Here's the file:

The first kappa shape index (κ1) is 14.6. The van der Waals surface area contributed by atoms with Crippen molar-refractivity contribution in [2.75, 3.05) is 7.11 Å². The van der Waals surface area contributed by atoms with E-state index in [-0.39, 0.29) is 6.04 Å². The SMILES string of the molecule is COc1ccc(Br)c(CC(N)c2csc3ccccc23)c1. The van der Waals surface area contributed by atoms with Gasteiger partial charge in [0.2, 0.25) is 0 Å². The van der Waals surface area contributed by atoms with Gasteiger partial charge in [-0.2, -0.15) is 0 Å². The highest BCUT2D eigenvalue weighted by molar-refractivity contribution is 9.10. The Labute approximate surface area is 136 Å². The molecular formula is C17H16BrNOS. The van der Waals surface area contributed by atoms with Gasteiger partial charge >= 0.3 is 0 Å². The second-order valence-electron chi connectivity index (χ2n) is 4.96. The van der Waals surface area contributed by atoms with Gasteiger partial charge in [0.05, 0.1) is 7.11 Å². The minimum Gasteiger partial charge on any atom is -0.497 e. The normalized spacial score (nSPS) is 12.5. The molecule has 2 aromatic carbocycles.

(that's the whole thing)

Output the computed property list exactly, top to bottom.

The first kappa shape index (κ1) is 14.6. The van der Waals surface area contributed by atoms with Crippen molar-refractivity contribution in [2.75, 3.05) is 7.11 Å². The van der Waals surface area contributed by atoms with E-state index in [-0.39, 0.29) is 6.04 Å². The SMILES string of the molecule is COc1ccc(Br)c(CC(N)c2csc3ccccc23)c1. The van der Waals surface area contributed by atoms with Gasteiger partial charge in [0.2, 0.25) is 0 Å². The van der Waals surface area contributed by atoms with Gasteiger partial charge in [-0.2, -0.15) is 0 Å². The highest BCUT2D eigenvalue weighted by molar-refractivity contribution is 9.10. The Labute approximate surface area is 136 Å². The molecular formula is C17H16BrNOS. The van der Waals surface area contributed by atoms with Gasteiger partial charge >= 0.3 is 0 Å². The second-order valence-electron chi connectivity index (χ2n) is 4.96. The van der Waals surface area contributed by atoms with Gasteiger partial charge in [0.05, 0.1) is 7.11 Å². The minimum Gasteiger partial charge on any atom is -0.497 e. The normalized spacial score (nSPS) is 12.5. The molecule has 2 aromatic carbocycles.